The study found that the pursuit of happiness as well as the state of being happy influenced people's perception of time. Photograph:( Twitter )
The research by a US journal Emotion found that people in the higher income bracket were happier although it found no evidence that "happiness" fades after an income level.
"Money can't buy you happiness" might be an old cliché, but according to a new study in the United States which looked at correlation between income and happiness has concluded that more money brings in greater happiness.
The results of the study conducted among 30 years and older in the United States found a growing class divide among Americans with regard to "happiness".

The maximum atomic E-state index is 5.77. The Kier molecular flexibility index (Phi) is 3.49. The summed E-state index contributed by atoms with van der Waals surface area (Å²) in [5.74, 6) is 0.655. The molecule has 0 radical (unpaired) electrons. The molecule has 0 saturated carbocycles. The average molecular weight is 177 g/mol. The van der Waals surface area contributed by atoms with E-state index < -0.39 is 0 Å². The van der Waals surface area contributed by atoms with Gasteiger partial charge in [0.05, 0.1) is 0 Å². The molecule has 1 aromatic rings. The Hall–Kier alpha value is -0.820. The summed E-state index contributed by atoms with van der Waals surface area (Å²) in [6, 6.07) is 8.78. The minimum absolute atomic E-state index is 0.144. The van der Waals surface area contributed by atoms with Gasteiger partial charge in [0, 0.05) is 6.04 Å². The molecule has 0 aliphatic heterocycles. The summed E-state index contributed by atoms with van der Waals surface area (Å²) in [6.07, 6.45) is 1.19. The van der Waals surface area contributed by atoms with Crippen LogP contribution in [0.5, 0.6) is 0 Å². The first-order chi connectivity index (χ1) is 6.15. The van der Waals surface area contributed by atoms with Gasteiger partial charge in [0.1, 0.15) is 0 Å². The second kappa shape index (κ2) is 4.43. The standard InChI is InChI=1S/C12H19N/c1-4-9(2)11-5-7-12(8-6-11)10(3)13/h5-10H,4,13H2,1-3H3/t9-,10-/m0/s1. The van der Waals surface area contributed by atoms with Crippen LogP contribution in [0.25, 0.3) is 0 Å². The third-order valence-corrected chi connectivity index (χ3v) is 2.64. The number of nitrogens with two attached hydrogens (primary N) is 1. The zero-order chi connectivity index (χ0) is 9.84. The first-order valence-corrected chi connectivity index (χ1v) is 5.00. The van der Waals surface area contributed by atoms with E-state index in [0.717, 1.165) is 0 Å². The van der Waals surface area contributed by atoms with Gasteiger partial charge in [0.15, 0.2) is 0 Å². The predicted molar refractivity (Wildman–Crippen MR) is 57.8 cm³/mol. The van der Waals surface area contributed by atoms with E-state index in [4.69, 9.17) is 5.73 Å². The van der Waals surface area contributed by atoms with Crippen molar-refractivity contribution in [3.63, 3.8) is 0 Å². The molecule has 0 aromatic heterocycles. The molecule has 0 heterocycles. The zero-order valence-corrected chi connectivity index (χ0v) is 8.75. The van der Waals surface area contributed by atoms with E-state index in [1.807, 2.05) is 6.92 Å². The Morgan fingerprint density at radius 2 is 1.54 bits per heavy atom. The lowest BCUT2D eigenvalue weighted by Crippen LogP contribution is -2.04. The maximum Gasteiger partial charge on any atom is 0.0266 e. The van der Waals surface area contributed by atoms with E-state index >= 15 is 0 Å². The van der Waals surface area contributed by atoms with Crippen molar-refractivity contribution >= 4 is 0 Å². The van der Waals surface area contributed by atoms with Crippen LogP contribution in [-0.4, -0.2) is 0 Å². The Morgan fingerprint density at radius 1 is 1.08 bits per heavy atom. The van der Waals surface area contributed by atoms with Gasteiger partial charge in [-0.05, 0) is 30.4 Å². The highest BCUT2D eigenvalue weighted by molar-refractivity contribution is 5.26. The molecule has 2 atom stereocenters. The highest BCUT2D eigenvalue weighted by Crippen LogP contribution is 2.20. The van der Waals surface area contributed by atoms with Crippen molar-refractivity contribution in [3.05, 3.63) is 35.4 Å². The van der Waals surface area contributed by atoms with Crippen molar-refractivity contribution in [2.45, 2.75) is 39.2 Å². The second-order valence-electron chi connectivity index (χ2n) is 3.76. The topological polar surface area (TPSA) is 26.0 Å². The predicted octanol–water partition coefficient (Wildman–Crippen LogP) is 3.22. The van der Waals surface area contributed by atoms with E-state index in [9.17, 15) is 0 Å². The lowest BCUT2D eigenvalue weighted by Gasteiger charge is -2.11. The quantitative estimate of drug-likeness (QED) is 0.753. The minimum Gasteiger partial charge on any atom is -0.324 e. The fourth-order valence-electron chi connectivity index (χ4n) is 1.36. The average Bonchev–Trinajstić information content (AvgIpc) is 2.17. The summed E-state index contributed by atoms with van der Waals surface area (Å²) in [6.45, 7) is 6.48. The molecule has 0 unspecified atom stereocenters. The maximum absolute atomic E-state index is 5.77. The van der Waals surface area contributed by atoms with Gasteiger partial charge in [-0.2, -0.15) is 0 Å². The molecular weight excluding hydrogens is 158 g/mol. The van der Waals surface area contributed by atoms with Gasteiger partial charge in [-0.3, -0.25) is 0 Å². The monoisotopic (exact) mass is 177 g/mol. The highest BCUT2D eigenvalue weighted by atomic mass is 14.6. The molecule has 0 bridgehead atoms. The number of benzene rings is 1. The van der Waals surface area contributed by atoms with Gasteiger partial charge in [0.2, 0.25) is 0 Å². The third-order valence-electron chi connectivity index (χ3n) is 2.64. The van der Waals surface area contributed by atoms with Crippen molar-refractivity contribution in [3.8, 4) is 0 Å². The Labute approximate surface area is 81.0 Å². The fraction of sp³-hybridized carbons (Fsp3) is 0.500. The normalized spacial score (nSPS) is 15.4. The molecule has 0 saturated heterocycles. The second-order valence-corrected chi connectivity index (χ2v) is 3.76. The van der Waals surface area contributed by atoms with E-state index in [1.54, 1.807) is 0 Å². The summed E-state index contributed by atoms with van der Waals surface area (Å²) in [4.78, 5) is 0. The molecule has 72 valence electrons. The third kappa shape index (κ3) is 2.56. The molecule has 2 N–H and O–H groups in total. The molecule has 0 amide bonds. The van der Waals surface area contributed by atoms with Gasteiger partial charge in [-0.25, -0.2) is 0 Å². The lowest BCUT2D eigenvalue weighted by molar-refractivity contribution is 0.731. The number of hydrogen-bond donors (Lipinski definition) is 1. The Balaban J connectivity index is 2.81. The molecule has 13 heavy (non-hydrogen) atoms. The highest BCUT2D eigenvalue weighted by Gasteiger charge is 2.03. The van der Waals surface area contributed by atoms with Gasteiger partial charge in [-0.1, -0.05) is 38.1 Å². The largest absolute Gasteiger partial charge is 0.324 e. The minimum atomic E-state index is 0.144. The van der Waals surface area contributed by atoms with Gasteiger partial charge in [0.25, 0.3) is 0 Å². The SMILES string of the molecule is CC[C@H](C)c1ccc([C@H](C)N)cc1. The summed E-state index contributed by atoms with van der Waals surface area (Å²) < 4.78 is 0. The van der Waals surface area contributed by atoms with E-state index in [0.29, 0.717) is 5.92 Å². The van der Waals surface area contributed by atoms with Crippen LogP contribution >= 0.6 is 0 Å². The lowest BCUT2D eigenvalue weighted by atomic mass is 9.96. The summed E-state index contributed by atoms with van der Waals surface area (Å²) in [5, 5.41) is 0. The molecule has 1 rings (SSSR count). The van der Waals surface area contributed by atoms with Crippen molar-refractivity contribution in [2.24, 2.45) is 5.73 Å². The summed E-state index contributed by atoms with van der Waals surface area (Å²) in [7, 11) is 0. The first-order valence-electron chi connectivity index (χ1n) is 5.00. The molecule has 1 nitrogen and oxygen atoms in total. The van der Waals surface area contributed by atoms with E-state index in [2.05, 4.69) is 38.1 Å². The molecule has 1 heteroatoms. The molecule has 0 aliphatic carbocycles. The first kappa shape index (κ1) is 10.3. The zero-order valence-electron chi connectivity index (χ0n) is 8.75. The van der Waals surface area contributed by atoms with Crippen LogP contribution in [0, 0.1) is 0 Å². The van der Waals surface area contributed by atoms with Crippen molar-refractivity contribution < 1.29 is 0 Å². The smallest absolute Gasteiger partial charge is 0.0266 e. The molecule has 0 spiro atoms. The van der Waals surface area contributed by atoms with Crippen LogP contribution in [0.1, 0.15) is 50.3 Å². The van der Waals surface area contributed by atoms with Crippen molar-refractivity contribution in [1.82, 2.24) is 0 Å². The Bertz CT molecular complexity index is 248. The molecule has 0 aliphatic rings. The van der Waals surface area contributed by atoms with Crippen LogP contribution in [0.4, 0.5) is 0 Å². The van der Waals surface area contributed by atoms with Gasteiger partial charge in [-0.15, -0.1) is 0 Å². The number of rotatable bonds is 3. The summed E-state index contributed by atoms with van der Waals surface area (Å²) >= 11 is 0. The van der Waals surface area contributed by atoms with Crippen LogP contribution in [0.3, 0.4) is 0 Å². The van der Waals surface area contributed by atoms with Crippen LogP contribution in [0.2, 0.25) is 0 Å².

The study published in a journal named Emotion found that happiness among whites with no college degree had declined since the 1970s while it had stayed the same for whites with a college degree while for blacks in America it has stayed the same with no college education, the level of happiness, however, has increased for blacks with a college degree.
The research found that people in the higher income bracket were happier although it found no evidence that "happiness" fades after an income level.
The study concluded that the decreasing ability to pay for higher education, rising inequality and rising real estate prices has had a direct impact on income and happiness.
The Emotion study has been underway since 1972 under the title: expanding class divide in happiness in the United States. It is one of the longest-running surveys in the United States which has studied the behaviour of over 44,000 participants from 1972 to 2016.